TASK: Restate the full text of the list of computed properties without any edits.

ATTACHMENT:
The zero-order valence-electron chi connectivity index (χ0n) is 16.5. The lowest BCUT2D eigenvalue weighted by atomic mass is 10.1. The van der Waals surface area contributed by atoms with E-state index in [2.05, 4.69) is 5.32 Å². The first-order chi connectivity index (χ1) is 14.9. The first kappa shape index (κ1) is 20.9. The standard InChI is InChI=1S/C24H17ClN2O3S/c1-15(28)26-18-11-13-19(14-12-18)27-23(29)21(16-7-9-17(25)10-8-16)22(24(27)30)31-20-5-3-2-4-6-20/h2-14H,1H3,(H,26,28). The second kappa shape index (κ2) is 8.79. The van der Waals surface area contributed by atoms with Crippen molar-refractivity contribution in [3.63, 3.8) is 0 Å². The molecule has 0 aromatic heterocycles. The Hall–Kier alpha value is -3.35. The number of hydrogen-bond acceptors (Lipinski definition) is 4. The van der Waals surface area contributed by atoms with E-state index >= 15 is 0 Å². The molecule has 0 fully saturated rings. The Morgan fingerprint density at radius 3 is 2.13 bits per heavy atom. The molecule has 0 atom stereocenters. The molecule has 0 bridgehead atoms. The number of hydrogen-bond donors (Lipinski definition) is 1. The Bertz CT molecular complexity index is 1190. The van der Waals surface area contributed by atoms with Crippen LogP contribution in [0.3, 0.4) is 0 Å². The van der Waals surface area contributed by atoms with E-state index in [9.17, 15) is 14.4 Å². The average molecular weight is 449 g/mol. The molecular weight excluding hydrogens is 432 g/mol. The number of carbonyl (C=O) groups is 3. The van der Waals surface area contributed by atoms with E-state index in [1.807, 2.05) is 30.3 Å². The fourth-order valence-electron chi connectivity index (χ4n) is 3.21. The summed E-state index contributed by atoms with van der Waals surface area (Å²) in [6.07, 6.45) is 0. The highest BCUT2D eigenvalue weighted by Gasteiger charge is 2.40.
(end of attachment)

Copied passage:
The zero-order valence-electron chi connectivity index (χ0n) is 16.5. The lowest BCUT2D eigenvalue weighted by atomic mass is 10.1. The van der Waals surface area contributed by atoms with E-state index in [2.05, 4.69) is 5.32 Å². The first-order chi connectivity index (χ1) is 14.9. The first kappa shape index (κ1) is 20.9. The standard InChI is InChI=1S/C24H17ClN2O3S/c1-15(28)26-18-11-13-19(14-12-18)27-23(29)21(16-7-9-17(25)10-8-16)22(24(27)30)31-20-5-3-2-4-6-20/h2-14H,1H3,(H,26,28). The second kappa shape index (κ2) is 8.79. The van der Waals surface area contributed by atoms with Crippen molar-refractivity contribution in [3.63, 3.8) is 0 Å². The molecule has 0 aromatic heterocycles. The Hall–Kier alpha value is -3.35. The number of hydrogen-bond acceptors (Lipinski definition) is 4. The van der Waals surface area contributed by atoms with E-state index >= 15 is 0 Å². The molecule has 0 fully saturated rings. The Morgan fingerprint density at radius 3 is 2.13 bits per heavy atom. The molecule has 0 atom stereocenters. The molecule has 0 bridgehead atoms. The number of hydrogen-bond donors (Lipinski definition) is 1. The Bertz CT molecular complexity index is 1190. The van der Waals surface area contributed by atoms with Crippen LogP contribution in [0.3, 0.4) is 0 Å². The van der Waals surface area contributed by atoms with E-state index in [9.17, 15) is 14.4 Å². The average molecular weight is 449 g/mol. The molecular weight excluding hydrogens is 432 g/mol. The number of carbonyl (C=O) groups is 3. The van der Waals surface area contributed by atoms with E-state index in [1.807, 2.05) is 30.3 Å². The fourth-order valence-electron chi connectivity index (χ4n) is 3.21. The summed E-state index contributed by atoms with van der Waals surface area (Å²) in [6.07, 6.45) is 0. The highest BCUT2D eigenvalue weighted by Gasteiger charge is 2.40.